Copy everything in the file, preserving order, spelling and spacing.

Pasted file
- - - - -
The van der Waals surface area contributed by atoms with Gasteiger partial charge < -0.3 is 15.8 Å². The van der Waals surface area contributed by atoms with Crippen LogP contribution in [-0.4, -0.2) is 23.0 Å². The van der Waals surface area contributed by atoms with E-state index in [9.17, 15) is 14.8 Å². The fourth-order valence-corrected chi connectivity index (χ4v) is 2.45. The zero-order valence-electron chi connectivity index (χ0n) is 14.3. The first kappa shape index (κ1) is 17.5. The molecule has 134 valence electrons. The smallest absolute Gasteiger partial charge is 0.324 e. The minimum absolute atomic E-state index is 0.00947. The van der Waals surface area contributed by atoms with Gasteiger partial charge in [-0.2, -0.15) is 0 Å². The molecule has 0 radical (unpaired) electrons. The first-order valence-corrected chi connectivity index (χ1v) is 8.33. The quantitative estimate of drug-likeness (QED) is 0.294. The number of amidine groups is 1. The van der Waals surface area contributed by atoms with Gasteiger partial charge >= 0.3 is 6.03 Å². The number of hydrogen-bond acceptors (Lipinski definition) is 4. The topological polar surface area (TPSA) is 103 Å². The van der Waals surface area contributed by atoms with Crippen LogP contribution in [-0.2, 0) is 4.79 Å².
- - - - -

The van der Waals surface area contributed by atoms with Gasteiger partial charge < -0.3 is 15.8 Å². The van der Waals surface area contributed by atoms with Crippen LogP contribution in [-0.4, -0.2) is 23.0 Å². The van der Waals surface area contributed by atoms with E-state index in [9.17, 15) is 14.8 Å². The fourth-order valence-corrected chi connectivity index (χ4v) is 2.45. The zero-order valence-electron chi connectivity index (χ0n) is 14.3. The first kappa shape index (κ1) is 17.5. The molecule has 134 valence electrons. The smallest absolute Gasteiger partial charge is 0.324 e. The minimum absolute atomic E-state index is 0.00947. The van der Waals surface area contributed by atoms with Gasteiger partial charge in [-0.2, -0.15) is 0 Å². The molecule has 0 radical (unpaired) electrons. The first-order valence-corrected chi connectivity index (χ1v) is 8.33. The quantitative estimate of drug-likeness (QED) is 0.294. The number of amidine groups is 1. The van der Waals surface area contributed by atoms with Gasteiger partial charge >= 0.3 is 6.03 Å². The number of hydrogen-bond acceptors (Lipinski definition) is 4. The topological polar surface area (TPSA) is 103 Å². The van der Waals surface area contributed by atoms with Crippen LogP contribution in [-0.2, 0) is 4.79 Å².